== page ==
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Download the final report and the charrette workbook to learn more about this study.


Envisioning Regional Design
Transformation of a Shopping Mall: Fremont

The 202,000-square-foot Fremont Mall rests on 21 acres with about 1,300 feet of frontage on the north side of 23rd Street (Highway 30) in northeast Fremont. The site is 700 feet deep with Yager Road the eastern boundary. The west is bounded by a partially vacant strip shopping center slated for future use by the nearby Fremont Area Medical Center. Assisted living centers are in the immediate area, and an active adult neighborhood with a 66 housing units is being developed north of the mall. You can download a PDF copy of the Fremont Mall Charrette Final Report here.

The 40-year-old mall cannot compete head-to-head with larger new retail developments in nearby Omaha, but it can thrive as a local community center that focuses on the daily needs of Fremont residents and especially surrounding neighborhoods, businesses and institutions. The site could provide new opportunities for civic engagement and serve as a transportation hub for city or regional destinations. There is significant residential and retail development near the site as well a growing regional health care sector.

Seeking Solutions in Five Domains

The charrette group studying the mall site—a mix of stakeholders including local citizens, planners, public officials and the mall property owners—discussed Environmental, Social/Cultural, Technological, Economic and Public Policy issues and identified the following challenges and solutions:


  • An auto-oriented design that discourages pedestrian-related activities.
  • Expansive parking areas that contribute to water pollution and flooding due to excessive runoff from impermeable surfaces.
  • Unprotected by trees or shrubs, the site is subject to extremes of heat and cold and visual pollution.
  • Lacking streetscape connection and scale, it does not function as a community gathering place. Without safe and clearly delineated pedestrian/bicycle connections between retail establishments and residential areas, and without a clearly defined community/neighborhood identity and function, the mall is no more accessible to local residents than other malls accessible by auto.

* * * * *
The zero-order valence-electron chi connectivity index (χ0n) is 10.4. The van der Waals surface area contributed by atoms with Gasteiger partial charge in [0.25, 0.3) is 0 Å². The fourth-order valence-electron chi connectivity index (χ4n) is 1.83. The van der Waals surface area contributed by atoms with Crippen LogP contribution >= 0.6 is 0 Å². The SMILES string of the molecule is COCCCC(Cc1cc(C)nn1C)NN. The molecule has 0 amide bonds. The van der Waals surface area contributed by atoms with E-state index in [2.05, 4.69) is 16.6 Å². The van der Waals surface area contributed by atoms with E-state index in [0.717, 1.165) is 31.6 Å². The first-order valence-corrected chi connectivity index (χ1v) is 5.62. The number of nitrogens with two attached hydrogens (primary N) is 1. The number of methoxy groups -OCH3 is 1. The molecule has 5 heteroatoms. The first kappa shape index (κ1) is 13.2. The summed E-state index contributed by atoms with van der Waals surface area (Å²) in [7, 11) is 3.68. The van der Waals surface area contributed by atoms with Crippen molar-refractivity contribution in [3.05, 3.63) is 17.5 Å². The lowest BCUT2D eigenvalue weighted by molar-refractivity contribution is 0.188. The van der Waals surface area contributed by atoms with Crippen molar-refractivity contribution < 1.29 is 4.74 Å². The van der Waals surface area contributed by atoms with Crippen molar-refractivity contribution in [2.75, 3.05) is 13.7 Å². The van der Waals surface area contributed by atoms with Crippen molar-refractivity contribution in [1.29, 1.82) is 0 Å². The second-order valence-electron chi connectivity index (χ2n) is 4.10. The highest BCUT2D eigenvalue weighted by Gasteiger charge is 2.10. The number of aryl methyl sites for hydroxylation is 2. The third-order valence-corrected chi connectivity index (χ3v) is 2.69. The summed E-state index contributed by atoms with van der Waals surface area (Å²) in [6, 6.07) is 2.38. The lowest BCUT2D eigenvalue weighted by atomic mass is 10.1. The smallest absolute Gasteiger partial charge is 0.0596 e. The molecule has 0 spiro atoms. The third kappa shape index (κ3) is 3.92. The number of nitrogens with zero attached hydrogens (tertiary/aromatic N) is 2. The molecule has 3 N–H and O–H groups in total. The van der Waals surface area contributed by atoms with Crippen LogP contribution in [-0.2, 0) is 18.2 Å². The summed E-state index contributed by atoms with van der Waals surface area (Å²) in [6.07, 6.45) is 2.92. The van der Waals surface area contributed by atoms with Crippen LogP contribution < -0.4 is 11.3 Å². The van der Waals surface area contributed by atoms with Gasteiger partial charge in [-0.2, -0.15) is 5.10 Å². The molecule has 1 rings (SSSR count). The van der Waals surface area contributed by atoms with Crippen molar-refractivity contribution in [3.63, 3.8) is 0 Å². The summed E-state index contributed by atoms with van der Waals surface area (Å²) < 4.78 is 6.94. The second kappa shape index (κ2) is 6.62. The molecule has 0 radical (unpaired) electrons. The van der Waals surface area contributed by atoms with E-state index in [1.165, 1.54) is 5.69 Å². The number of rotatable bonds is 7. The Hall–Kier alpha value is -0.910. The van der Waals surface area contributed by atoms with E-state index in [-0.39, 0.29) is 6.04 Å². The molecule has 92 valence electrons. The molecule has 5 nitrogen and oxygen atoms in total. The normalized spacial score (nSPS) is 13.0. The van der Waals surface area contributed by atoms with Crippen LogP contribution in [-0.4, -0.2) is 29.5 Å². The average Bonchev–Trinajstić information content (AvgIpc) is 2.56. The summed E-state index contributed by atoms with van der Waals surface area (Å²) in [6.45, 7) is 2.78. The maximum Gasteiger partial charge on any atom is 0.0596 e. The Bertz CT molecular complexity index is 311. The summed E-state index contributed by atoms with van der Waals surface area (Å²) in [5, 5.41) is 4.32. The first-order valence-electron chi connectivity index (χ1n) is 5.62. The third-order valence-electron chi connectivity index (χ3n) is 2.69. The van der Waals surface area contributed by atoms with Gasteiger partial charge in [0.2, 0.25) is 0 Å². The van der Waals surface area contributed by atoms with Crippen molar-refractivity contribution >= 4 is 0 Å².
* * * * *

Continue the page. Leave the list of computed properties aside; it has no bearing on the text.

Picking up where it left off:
• The mall lacks appeal as a unique destination and does not meet the expectations of today’s shoppers, who demand a more pedestrian-friendly streetfront experience and access to other forms of transit.


  • Create more access points through new roads, trails, transit centers, and connections and open up the mall on all sides. New residential development to the north suggests an opportunity to open the mall’s blank back wall and create a new road with a pedestrian scale streetscape as well as parkland and a small lake on the current vacant lot. New infill construction along major thoroughfares and new streets/pathways should emphasize walkability and pedestrian scale (i.e. street width should not exceed building height).
  • Reinvent 23rd Street as a pedestrian-friendly boulevard from Highway 77 to Highway 275 to create an attractive, continuous, commercial destination.
  • Take advantage of the unique identity of Fremont and its small-town feel. The site could cater to families, connect to the growing senior population in the surrounding neighborhoods, serve nearby health care facilitates, and act as an attractive community plaza/focal point that could include a community center or library to enhance the civic nature of the site.
  • The city should investigate the development of an innovative transit system by combining aspects of demand-responsive and service route systems. The mall could serve as a transportation hub for commuter transit within the city as well as to Omaha and other regional communities. A transit system could be part of marketing strategy, using vehicles with a low scale, user-friendly appearance.
  • Permeable surface parking lots, solar and wind energy installations, and green roofs would provide long-term cost savings as well as unique, eco-friendly marketing opportunities.
  • Generous plantings of low-water perennials in parking areas and even rooftops would reduce runoff and “heat island” effects and would also help delineate pedestrian pathways.
  • Mix tried and-true retailers with more distinctive and unique local retailers to appeal a broader and more diverse market. Consider how the mall can target “empty nester” residential and the growing network of health care services located near the mall. The area’s strong agricultural roots also suggest a location for a farmer’s market.


The City of Fremont and area development interests (i.e. mall owners and other retail, health care providers, housing contractors) must work together to create an integrated plan for the mall area that considers how the site can best serve the local population while competing in a regional economic market. It must become a local political priority (city and county) to provide incentives for new investment and owner/developer coordination. It is critical to build consensus with all current and potential stakeholders.

The workbook used by charrette participants is available for download here.